Sunday, February 27, 2005

Pretoria, 27 February 2005

The Andersons (Rex, Rosemary, Storm and Sarah) are still in Cape Town for the long weekend, and John has been in Pretoria with his school Cricket team playing a 3-day something (match, test, tournament, meet, wicket, who knows what its called). So yesterday I drove up to Pretoria to pick him up. I had never been to Pretoria, so used the excuse as a day to be a tourist there. Andrew, one of the managers here, went with me, since he knows Pretoria pretty well, and would know where to take me, to maximize my time there. Pretoria is just north of Johannesburg, and in fact the 2 cities somewhat run into each other and its not real clear where one starts and the other ends. It took us about an hour and15 minutes to drive there. Pretoria is the capital of South Africa, and where their Parliament meets for 6 months out of the year (the other 6 months, they meet in Cape Town, which is odd to me, as it means duplicate office space, homes, etc. for everyone involved with Parliament).

Our first stop was the Voortrekker Monument. The Voortrekkers were the Dutch people who had settled at the Cape 300 or 400 years ago, but in the early 1800s, made the long trek into the interior of South Africa, where they settled as farmers (boers) and established their own governments and became the Afrikaner people that they now are. They made their trek in covered wagons much like settlers of the west in America did. And they fought and killed black tribes along the way, much like we did the American Indians. On Dec. 16, 1838, the Voortrekkers defeated the Zulu Tribe in a bloody battle, and made a vow with God that day, known as the Voortrekker Vow. They thanked God for delivering their enemies to them, and for the victory in battle, which made this land theirs (according to God). It all strikes me as just another case of humans believing God has given them the right to prejudice and kill in His name. Dont get me started.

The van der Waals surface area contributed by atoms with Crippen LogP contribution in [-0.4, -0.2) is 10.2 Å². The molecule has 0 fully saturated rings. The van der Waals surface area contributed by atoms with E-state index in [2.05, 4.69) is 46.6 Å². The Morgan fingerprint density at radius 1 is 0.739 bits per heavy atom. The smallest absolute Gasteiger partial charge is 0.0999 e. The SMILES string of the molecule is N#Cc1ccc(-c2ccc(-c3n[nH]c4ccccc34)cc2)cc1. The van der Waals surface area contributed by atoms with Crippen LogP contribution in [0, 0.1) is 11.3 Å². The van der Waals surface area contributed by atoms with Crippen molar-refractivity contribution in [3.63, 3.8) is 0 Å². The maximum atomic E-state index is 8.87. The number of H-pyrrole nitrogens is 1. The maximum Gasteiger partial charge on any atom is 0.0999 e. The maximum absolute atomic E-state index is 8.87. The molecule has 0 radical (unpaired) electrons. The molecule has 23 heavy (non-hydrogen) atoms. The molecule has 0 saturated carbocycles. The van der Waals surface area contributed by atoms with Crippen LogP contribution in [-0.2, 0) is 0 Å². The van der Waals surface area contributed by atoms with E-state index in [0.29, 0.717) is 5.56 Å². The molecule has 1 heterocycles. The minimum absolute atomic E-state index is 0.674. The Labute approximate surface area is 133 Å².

The Voortrekker Monument is a tall tower, and in the very bottom (the basement actually) sits an empty grave (a cenotaph), symbolic of the men and women who lost their lives in the quest to settle the land. The grave is marked with Ons Vir Jou Suid Afrika (We for Thee, South Africa). At the very top of the tower, there is a small hole in the ceiling where on Dec. 16th every year, at noon, the sun shines down onto the empty grave. I have mentioned this before in the Blog, but December 16th, the day of their bloody victory over the Zulus, has always been the independence day for the Afrikaner people, their 4th of July. When Apartheid fell and the new government was elected in 1994, Nelson Mandelas new government felt strongly that they did not want to chase the white people out of South Africa, but that this country is big enough for all to live together and get along. So Dec. 16th was renamed as the Day of Reconciliation, and is in theory a day when they reflect on the message that this land belongs to them all.

Some pictures from my visit to the Voortrekker Monument:

We then headed into the heart of Pretoria, to an area near Pretoria University, where we hit a flea market and had some lunch. The area had a very college feel to it, with plenty of young people (black and white) out and about. After lunch, we went to the Parliament building, known as Union Building and walked around the gardens a little: